Both Propecia and finasteride are the same medications (Propecia is simply a 1 mg dose of finasteride).
Of course, there are some side effects associated with finasteride, too. If you have a history of impotence, you should talk to your doctor before starting this medication.
DHT Blocker Alternatives for Hair Loss
Finasteride and Propecia both to combat hair loss and are known to stop or slow hair loss in clinical trials. Known as anti-hair loss products, what DHT blockers may not do is regrow the hair you’ve already lost.
If you want hair regrowth or new hair growth, you may need to get a prescription for minoxidil (otherwise known as generic Rogaine).
Minoxidil can be taken either orally or topically. You’ll find it as the active ingredients in hair care products, such as DHT blocker shampoo and conditioner.
It’s available through a doctor’s prescription or an online digital clinic such as Roman or Keeps. Some digital clinics even offer a discount when you purchase both products together.
Like with any medication (prescription or ‘all-natural’), minoxidil may cause some side effects, such as swelling, irritation, and burning scalp (for its topical version).
Best Natural DHT Blockers
As long as your doctor gives you the green light to use natural remedies, you may want to check out a few of the below natural DHT blockers. Many of these products are known to promote healthy hair, and there’s enough anecdotal evidence of the efficacy of some natural remedies (especially when used in conjunction with other hair thinning and hair loss products) to make trying a few worth your time and money.
Biotin is a coenzyme that is also known as vitamin H. It’s found naturally in bananas and eggs. There’s at least one study that suggests taking biotin supplements for several months may help increase hair volume.
It’s important to talk to your doctor before taking this product, as it may alter the results of blood tests.
Caffeine is one of the most common natural remedies, and this drug is known to treat a huge list of conditions. There’s some research that suggests that caffeine may help promote hair growth (especially when taken in conjunction with prescription hair loss medications).
Green tea is another ingredient/drug that is commonly used as a natural remedy. This ingredient is often found as a tea itself, in capsule form, or as green tea extract, an essential oil. It contains epigallocatechin-3 gallate (EGCG), which is an antioxidant that might prevent testosterone from being transformed into DHT. Some studies suggest this, but more research needs to be performed to confirm this hypothesis.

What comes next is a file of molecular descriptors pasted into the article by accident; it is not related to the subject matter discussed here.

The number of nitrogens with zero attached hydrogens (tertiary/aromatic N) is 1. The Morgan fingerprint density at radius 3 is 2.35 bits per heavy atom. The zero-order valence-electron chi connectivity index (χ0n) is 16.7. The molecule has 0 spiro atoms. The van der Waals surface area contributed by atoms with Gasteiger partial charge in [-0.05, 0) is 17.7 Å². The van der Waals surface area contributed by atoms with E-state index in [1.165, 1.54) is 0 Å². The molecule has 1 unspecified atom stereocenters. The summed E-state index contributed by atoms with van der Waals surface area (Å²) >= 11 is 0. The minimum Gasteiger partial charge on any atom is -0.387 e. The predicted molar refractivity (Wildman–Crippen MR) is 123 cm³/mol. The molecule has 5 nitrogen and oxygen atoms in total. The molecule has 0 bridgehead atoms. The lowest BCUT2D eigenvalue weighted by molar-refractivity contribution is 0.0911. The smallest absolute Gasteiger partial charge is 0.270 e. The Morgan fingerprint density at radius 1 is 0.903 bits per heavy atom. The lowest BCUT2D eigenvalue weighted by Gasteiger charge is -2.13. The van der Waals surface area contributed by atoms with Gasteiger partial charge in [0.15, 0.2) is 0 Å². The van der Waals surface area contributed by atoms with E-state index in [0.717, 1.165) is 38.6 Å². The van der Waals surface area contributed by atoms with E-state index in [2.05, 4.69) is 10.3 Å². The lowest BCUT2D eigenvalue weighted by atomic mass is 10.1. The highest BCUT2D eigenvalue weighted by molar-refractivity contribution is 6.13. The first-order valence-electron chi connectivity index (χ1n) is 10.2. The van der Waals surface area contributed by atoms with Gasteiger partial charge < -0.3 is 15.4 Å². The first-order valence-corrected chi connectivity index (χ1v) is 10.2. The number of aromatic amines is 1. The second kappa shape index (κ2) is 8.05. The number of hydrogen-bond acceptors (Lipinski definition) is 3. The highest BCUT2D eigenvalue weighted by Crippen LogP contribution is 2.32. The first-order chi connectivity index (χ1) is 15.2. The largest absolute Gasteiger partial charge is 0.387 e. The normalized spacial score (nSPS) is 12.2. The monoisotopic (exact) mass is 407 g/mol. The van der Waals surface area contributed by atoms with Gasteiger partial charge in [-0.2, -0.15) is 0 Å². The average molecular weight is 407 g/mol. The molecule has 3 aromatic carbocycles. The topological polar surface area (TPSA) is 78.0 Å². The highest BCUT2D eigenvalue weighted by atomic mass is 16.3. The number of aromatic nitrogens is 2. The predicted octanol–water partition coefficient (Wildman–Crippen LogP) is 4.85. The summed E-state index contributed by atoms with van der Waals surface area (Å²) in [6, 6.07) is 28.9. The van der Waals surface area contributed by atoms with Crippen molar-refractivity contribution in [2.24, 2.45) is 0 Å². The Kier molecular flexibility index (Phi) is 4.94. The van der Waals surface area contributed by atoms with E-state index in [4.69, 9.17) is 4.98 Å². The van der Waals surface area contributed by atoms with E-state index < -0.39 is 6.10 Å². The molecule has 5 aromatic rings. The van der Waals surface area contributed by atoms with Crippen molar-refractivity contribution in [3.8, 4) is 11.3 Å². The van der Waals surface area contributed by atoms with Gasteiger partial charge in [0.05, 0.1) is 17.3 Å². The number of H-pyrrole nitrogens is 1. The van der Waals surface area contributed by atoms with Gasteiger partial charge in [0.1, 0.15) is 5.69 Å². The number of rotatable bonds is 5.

This antioxidant may help regulate DHT levels, but it also may be linked to further hair loss, so you may want to check with your doctor before trying this supplement.
Pumpkin Seed Oil
In one study, pumpkin seed oil increased hair growth by 40% of participants. The biggest downsides are that research is still limited on the effects of this treatment, and some patients experience side effects such as stomach pain after taking pumpkin oil.
Pygeum (cherry tree bark) has been studied for its use to treat prostate enlargement (another side effect of DHT); yet, more research needs to be performed before giving it the green light to be used as a treatment for hair loss.
Rosemary oil may be one of the possible best natural DHT blockers. In one small study, rosemary oil increased hair volume just as effectively as minoxidil. The only downside is that the study was so small (only about 50 participants) that it isn’t considered a ‘proven’ replacement for prescription hair loss treatments.
Saw palmetto (the extract from palm trees) may also decrease male-pattern hair loss according to one study. The downside is that only 48% of participants noticed this decrease in hair loss, so its efficacy may not be strong enough for saw palmetto to be a viable treatment for this condition.
Stinging nettle is another herb that may reduce prostate enlargement and other side effects of DHT; yet, this herb is also known to create intense side effects when it comes in contact with skin.
Vitamin B12 and B6
Some patients suffer from hair loss as the result of a B12 or B6 deficiency; if this is the case for you, we recommend talking to your doctor to find a supplement that can reverse the effects of this deficiency and get your nutrient levels back to normal.